GALTIER PLAZA CINEMA, SUNDAY AT 7:15 P.M.; AND HEIGHTS THEATER, TUESDAY, APRIL 17 AT 7:00 P.M.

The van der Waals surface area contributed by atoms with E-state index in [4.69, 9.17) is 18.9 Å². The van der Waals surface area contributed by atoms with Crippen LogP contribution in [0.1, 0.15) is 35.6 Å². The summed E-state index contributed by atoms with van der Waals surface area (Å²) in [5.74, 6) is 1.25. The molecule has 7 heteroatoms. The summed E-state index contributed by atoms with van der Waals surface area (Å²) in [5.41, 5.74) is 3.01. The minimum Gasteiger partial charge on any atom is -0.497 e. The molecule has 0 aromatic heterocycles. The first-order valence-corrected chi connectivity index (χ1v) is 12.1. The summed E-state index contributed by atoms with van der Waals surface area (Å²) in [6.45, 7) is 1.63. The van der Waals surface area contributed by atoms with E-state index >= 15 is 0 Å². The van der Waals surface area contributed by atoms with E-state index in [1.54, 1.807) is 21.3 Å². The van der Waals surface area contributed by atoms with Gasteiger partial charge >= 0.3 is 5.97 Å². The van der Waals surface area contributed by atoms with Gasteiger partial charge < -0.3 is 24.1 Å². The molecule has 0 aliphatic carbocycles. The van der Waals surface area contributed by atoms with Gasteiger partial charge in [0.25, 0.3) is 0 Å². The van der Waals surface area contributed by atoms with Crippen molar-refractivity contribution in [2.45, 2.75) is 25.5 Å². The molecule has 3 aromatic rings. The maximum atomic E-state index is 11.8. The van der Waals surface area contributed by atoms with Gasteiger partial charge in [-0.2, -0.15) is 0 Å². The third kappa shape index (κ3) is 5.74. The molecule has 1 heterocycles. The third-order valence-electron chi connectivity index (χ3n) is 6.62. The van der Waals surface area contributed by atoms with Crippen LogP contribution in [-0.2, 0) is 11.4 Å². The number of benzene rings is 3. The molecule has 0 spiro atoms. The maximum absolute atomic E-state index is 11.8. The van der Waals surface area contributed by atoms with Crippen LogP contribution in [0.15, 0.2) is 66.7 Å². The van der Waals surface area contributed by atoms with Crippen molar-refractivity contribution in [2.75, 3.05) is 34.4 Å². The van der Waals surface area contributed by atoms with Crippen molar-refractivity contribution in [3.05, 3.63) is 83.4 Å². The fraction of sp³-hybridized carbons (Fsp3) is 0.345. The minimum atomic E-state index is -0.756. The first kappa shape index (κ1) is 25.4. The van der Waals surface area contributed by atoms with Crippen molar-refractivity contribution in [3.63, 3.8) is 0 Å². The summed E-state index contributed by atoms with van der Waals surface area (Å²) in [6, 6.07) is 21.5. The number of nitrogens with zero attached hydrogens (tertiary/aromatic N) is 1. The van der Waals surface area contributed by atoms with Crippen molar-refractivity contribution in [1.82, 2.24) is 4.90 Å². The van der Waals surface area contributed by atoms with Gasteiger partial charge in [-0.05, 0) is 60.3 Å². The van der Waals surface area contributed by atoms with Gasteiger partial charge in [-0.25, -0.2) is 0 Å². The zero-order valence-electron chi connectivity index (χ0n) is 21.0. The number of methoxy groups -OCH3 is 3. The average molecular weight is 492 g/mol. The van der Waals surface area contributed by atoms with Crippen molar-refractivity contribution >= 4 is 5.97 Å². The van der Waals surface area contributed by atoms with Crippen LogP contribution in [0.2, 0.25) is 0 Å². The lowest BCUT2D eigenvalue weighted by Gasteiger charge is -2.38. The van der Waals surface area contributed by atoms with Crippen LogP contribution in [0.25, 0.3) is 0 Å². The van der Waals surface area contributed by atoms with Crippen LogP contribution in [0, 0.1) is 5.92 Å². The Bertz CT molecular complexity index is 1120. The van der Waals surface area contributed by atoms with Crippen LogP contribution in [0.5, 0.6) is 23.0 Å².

Bad American films and bad European films are usually bad in very different (and possibly instructive) ways. American hack movie producers at least have the courage of their convictions--even when said convictions are limited to the inherent values of car crashes and bare tits--and their failures tend to be grandly, extravagantly awful, making no pretense to art. Their European counterparts, meanwhile, tend to labor under the impression that they're artists, and their films are, consequently, airless and dull, without even the redeeming value of lively trash entertainment. Such is the case, anyway, with this ponderous Danish entry, which, if it had any sense of humor, could almost play as a parody of European art cinema. The director, Eric Wedersøe, is an occasional collaborator of the Euro cinema's number one killjoy, Lars von Trier. His lead, Pernilla August, who plays an angst-ridden expatriate with more going on between her thighs than between her ears, is a favorite of the Grandfather of Weltschmerz, Ingmar Bergman. (August's appearance as Mother Skywalker in Star Wars: Episode I proved that she can be uninteresting on either side of the Atlantic.) The marriage of von Trier's stylistic asceticism and Bergman's navel-gazing pomposity produces, as might be expected, one very dull Dane. Some pretty European scenery can't disguise the fact that, if Anna were an American film, it would be playing on Lifetime rather than at film festivals. Peter Ritter